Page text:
Snowshoeing is a favorite cold-weather workout for me and my husband, and we want our 1-year-old, Celia, to love it, too. The world's easiest winter sport requires minimal equipment and no experience, and offers a cozy perch for the baby. It gets the whole family out in the woods — the perfect antidote to winter boredom.
We've ventured out quite a few times this year, despite less-than-ideal conditions, starting with a free Full Moon Hike hosted by the St. Albans Recreation Commission at Hard'ack. We joined a crowd of about 20 people for a mildly invigorating 2.5-mile woodsy nighttime trail hike. Celia was the youngest among the trekking group, which included families with kids, young adults and retirees.
Because it was such a short trip, we didn't bring any special supplies — just a few snacks in case one of us got hungry. The event organizers marked the path with glow sticks, and the moon took it from there. It was so bright that we didn't even need our headlamps.
Even scant snow cover was enough to give the outing winter-wonderland appeal. Extra traction from the snowshoe spikes got us through icier spots and up slippery hills. Celia was content to ride along, humming to herself the whole way.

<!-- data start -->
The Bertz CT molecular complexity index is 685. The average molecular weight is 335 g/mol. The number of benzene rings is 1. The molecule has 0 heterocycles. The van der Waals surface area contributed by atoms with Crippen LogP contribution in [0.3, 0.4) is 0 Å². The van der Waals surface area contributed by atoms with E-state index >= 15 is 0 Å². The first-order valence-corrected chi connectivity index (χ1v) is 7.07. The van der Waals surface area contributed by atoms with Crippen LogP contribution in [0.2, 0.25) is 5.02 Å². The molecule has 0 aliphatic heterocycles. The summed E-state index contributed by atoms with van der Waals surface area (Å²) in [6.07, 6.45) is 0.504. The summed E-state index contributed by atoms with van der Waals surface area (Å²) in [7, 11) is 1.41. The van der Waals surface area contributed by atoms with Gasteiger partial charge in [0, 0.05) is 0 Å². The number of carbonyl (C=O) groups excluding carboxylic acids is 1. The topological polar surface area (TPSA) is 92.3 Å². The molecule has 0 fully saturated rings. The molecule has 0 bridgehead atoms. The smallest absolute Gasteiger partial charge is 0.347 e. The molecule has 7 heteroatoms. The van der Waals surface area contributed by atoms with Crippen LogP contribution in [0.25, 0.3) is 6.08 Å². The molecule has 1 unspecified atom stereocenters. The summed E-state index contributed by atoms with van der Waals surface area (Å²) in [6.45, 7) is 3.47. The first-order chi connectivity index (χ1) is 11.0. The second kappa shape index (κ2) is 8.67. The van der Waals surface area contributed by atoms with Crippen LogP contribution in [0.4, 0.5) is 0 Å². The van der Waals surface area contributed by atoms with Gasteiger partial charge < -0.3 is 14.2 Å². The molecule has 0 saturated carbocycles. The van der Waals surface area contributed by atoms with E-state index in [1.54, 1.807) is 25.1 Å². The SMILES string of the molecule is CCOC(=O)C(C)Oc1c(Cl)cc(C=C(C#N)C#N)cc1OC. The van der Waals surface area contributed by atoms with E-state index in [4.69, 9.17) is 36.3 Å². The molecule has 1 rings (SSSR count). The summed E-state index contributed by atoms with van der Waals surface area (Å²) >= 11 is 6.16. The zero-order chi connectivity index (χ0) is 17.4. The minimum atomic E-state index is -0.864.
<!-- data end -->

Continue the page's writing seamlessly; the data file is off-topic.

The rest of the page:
We used the same Kelty backpack we take on summer hikes but noted an unexpected perk: Having a young kid pressed against your back keeps you a little warmer.
The hourlong guided walk began at 6 p.m., which perfectly accommodated our post-workday schedule. The best part: the warm fire, hot chocolate and s'mores at the end.
Vermont is full of places to snowshoe — we've also visited the Nordic Ski & Snowshoe Adventure Center at Smugglers' Notch on several occasions. But you don't have to go far. Those short, local hikes you discovered last summer are a perfect start. Even simply grabbing your shoes for a quick trip around the block after a fresh snowfall is fun. The key is taking that first step. Show your baby how it's done. Before you know it, he or she will be following alongside.
East Montpelier, VT
For ages 4-11 Learning, exploring, building, and discovering our connection to nature through crafts, gardening, forest play, and animal care, each three-week session focuses on a theme: June 20 - July 8: Little Bear Theater Arts and Puppetry Camp July 18 - August 5: Earth, Air, Fire, and Water: Nature’s…(more)